Korean Zen Master Kusan said: „In 1943… I decided to fight my drowsiness by meditating in the standing posture with palms together in front of me (hapchang). … Remaining alone, I decided that I wouldn’t give up under any pretext, even if I were about to die – such was my determination to continue.
In standing meditation, the hardest part is to get past the first two hours without moving, after which the main difficulties are overcome. Whether sitting, reclining, or standing, it is finally all the same as the body settles into samadhi. Consequently, although seven full days had passed since I had begun this nonsleeping practice, I felt neither tiredness nor pain in my legs. … As it drew near to 9 pm on the last day before the ceremony, the clock on the wall made a click just before striking the hour. When I heard that click I took one step over in to enlightenment. …. What did it mean when the clock struck nine? My instense standing practice had removed the obstructions of torpor and restlessness. Its effect was like that of a clear sky completely devoid of clouds. It instantaneously allowed me to enter and abide at the original place. It was in this manner that I stood throughout those seven days and nights. ….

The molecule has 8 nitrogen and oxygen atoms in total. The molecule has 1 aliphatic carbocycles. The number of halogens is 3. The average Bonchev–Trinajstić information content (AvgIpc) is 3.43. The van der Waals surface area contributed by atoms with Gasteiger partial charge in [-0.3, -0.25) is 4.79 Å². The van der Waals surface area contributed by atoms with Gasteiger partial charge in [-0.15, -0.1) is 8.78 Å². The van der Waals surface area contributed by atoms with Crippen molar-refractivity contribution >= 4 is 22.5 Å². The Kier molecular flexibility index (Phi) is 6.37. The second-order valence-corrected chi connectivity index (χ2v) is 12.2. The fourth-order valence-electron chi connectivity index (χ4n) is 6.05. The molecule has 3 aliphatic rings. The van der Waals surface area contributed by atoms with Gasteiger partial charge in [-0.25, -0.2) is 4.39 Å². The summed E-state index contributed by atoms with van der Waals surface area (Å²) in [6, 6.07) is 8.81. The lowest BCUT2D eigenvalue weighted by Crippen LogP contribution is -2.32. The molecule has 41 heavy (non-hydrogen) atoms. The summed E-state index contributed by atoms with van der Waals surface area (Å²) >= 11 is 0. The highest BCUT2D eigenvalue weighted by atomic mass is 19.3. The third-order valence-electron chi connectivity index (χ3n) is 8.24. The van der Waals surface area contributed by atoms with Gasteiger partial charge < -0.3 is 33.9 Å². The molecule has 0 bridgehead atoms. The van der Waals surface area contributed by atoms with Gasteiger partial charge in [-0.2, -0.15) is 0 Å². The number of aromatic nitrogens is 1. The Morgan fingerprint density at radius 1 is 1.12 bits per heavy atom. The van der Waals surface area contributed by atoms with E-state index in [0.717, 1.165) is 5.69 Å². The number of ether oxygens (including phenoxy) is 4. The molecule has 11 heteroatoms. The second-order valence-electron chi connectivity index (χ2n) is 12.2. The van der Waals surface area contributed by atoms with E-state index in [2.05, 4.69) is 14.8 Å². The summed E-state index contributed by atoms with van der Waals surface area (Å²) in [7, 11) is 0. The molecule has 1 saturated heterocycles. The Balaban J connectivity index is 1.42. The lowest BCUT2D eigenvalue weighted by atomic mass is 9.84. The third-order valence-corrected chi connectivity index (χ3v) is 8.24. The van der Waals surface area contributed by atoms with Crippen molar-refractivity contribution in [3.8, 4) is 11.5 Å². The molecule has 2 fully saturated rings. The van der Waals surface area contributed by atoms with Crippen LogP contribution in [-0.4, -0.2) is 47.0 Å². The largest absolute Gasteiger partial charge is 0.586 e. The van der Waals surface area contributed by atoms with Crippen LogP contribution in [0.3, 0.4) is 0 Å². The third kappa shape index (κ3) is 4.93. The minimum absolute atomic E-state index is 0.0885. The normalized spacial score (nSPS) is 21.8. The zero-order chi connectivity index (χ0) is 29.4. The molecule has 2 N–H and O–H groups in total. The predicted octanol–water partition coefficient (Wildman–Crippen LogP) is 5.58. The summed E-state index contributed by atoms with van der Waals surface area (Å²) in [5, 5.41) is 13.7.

Those who have their minds set on cultivation should be endowed with spirits that are willing, if necessary, to bore through rocks with their fingers in order to become enlightened.” – p65-67, ‘The Zen monastic Experience’, Robert E. Buswell, Jr. (Princeton: 1992)